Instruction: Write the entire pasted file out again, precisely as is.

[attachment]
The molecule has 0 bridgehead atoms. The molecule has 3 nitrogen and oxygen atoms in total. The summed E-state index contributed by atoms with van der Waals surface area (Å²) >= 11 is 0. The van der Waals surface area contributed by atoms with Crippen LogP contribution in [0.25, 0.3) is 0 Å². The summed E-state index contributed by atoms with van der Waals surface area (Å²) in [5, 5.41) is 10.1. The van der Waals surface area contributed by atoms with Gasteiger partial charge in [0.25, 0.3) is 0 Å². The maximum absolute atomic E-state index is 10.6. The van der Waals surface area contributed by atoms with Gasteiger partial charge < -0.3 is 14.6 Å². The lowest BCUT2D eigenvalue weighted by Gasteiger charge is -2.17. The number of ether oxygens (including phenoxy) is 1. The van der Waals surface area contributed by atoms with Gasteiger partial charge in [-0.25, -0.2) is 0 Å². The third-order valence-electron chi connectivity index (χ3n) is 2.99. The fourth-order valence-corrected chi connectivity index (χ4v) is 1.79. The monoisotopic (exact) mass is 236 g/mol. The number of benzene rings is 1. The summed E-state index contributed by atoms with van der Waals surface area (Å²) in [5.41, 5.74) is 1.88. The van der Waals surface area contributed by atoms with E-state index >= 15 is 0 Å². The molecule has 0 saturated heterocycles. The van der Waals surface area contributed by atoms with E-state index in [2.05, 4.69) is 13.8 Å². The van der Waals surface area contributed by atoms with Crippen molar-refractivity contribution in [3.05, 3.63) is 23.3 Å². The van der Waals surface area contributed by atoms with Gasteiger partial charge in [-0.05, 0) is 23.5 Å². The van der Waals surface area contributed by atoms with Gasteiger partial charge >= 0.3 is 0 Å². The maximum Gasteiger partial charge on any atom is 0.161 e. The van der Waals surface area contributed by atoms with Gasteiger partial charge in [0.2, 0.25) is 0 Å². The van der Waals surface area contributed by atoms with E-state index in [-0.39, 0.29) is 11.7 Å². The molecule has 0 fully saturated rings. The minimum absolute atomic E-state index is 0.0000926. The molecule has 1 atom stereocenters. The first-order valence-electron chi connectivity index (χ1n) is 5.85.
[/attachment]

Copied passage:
The molecule has 0 bridgehead atoms. The molecule has 3 nitrogen and oxygen atoms in total. The summed E-state index contributed by atoms with van der Waals surface area (Å²) >= 11 is 0. The van der Waals surface area contributed by atoms with Crippen LogP contribution in [0.25, 0.3) is 0 Å². The summed E-state index contributed by atoms with van der Waals surface area (Å²) in [5, 5.41) is 10.1. The van der Waals surface area contributed by atoms with Gasteiger partial charge in [0.25, 0.3) is 0 Å². The maximum absolute atomic E-state index is 10.6. The van der Waals surface area contributed by atoms with Gasteiger partial charge < -0.3 is 14.6 Å². The lowest BCUT2D eigenvalue weighted by Gasteiger charge is -2.17. The number of ether oxygens (including phenoxy) is 1. The van der Waals surface area contributed by atoms with Gasteiger partial charge in [-0.25, -0.2) is 0 Å². The third-order valence-electron chi connectivity index (χ3n) is 2.99. The fourth-order valence-corrected chi connectivity index (χ4v) is 1.79. The monoisotopic (exact) mass is 236 g/mol. The number of benzene rings is 1. The summed E-state index contributed by atoms with van der Waals surface area (Å²) in [5.41, 5.74) is 1.88. The van der Waals surface area contributed by atoms with E-state index >= 15 is 0 Å². The molecule has 0 saturated heterocycles. The van der Waals surface area contributed by atoms with E-state index in [2.05, 4.69) is 13.8 Å². The van der Waals surface area contributed by atoms with Crippen molar-refractivity contribution in [3.05, 3.63) is 23.3 Å². The van der Waals surface area contributed by atoms with Gasteiger partial charge in [-0.05, 0) is 23.5 Å². The van der Waals surface area contributed by atoms with Gasteiger partial charge >= 0.3 is 0 Å². The maximum Gasteiger partial charge on any atom is 0.161 e. The van der Waals surface area contributed by atoms with Gasteiger partial charge in [0.2, 0.25) is 0 Å². The van der Waals surface area contributed by atoms with E-state index in [-0.39, 0.29) is 11.7 Å². The molecule has 0 fully saturated rings. The minimum absolute atomic E-state index is 0.0000926. The molecule has 1 atom stereocenters. The first-order valence-electron chi connectivity index (χ1n) is 5.85.